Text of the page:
Rebecca Lerner hadn’t watched Mad Men since she was in high school almost a decade ago. During stay-at-home orders, when the world shut down, though, Lerner found herself in her parents’ home re-watching the AMC series, which ran from 2007 to 2015.
More than a year later, her quarantine watch has become a passion project. In November 2020, she started the Instagram account @madmenstyles, a love letter and analysis of all the costumes in Mad Men, styled by award-winning designer Janie Bryant. Today, the account has nearly 10,000 followers and earned Lerner the approval of both Bryant and Mad Men actress Elisabeth Moss. “Sometimes [Bryant] will comment on my posts and I have to go lay down,” says Lerner.
A lover of movies and fashion, the 25-year-old is a graduate of the University of Michigan, where she majored in film and English. (Lerner now works in a nonprofit focused on food justice.) She remembers that she’d often be the one student in class bringing up the role of costume design in the films they studied, an aspect of the movie and TV industries that she thinks is highly overlooked. “Costuming and the fashion in movies has always been so gendered,” she says, referring to the pay and credit disparities in the industry that female costume designers, who make up 83% of the Costume Designers Guild membership, have fought for years. “And I think that is part of the reason that we might not pay as much attention to it as the actual directing because it’s been this hidden labor done by women.”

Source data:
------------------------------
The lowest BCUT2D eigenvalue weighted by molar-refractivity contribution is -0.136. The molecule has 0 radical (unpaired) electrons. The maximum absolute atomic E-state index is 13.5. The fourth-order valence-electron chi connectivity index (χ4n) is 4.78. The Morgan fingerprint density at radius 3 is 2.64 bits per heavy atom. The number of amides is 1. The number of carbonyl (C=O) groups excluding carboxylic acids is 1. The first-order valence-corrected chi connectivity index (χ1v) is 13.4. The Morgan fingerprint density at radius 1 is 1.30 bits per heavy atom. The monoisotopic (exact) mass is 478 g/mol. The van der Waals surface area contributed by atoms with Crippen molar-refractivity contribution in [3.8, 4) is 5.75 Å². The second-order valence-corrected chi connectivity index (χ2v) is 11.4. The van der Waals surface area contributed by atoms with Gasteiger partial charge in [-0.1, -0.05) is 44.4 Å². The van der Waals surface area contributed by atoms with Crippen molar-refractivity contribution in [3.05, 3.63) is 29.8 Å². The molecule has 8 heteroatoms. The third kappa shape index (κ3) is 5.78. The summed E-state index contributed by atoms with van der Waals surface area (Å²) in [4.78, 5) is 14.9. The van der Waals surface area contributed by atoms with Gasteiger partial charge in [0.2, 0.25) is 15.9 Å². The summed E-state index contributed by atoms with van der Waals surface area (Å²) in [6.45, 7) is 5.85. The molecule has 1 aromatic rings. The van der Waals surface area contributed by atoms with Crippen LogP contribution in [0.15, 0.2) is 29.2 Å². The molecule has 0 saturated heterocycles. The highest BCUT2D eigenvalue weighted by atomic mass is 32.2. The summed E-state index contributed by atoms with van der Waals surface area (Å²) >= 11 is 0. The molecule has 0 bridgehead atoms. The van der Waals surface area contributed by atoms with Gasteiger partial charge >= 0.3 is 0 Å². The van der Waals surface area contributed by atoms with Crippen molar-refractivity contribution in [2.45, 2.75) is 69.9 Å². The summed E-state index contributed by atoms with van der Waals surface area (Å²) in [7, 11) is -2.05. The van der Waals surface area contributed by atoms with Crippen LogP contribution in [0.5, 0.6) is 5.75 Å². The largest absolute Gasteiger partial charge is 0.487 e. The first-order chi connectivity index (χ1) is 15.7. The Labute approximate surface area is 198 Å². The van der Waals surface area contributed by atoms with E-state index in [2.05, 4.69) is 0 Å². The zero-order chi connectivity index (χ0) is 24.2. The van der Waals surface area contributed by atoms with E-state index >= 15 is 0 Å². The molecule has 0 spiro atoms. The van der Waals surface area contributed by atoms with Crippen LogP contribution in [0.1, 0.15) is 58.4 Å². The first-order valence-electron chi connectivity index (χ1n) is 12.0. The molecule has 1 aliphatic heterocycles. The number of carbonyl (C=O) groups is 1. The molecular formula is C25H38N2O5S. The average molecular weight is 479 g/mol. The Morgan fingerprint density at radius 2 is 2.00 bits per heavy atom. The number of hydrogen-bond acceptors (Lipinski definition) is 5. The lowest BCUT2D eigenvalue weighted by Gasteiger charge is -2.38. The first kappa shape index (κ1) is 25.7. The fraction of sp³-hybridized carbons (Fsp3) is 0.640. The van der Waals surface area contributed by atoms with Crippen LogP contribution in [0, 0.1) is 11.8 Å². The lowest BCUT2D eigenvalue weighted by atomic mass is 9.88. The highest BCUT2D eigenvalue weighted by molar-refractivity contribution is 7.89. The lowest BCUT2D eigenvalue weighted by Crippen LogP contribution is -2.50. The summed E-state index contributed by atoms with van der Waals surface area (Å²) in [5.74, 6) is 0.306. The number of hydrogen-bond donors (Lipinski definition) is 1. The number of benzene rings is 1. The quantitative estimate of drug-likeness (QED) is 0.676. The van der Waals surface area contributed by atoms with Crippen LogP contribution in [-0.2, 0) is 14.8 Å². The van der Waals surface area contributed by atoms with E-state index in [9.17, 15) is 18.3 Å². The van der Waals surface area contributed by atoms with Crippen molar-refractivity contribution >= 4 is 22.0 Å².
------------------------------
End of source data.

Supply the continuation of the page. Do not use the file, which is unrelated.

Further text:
With @madmenstyles, she’s hoping to change that.
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Since its premiere, Mad Men’s fandom has only grown stronger. The show, which celebrates its 14th anniversary this July, follows the inner workings of New York City’s advertising agencies in the ‘60s. Lerner believes that what distinguishes Mad Men is the way the show’s storylines merge with real history, showing the characters’ lives at pivotal moments of the 20th century, like the 1960 Richard Nixon-John F. Kennedy election, Martin Luther King’s assassination in 1968, and the moon landing in 1969.
“This is an incredibly influential and iconic time in history,” she says. “The show was so rooted in the events that happened.”
The costumes similarly show a time capsule of America between 1960 and 1970, from the gendered politics of office wear to the rise of the mini skirt and Mod aesthetic. Since 2020, Lerner has documented outfits in each episode of Mad Men, chronologically. Right now, she’s up to Season 3.
“I started really thinking about it from sort of a more theoretical lens and looking at …read more
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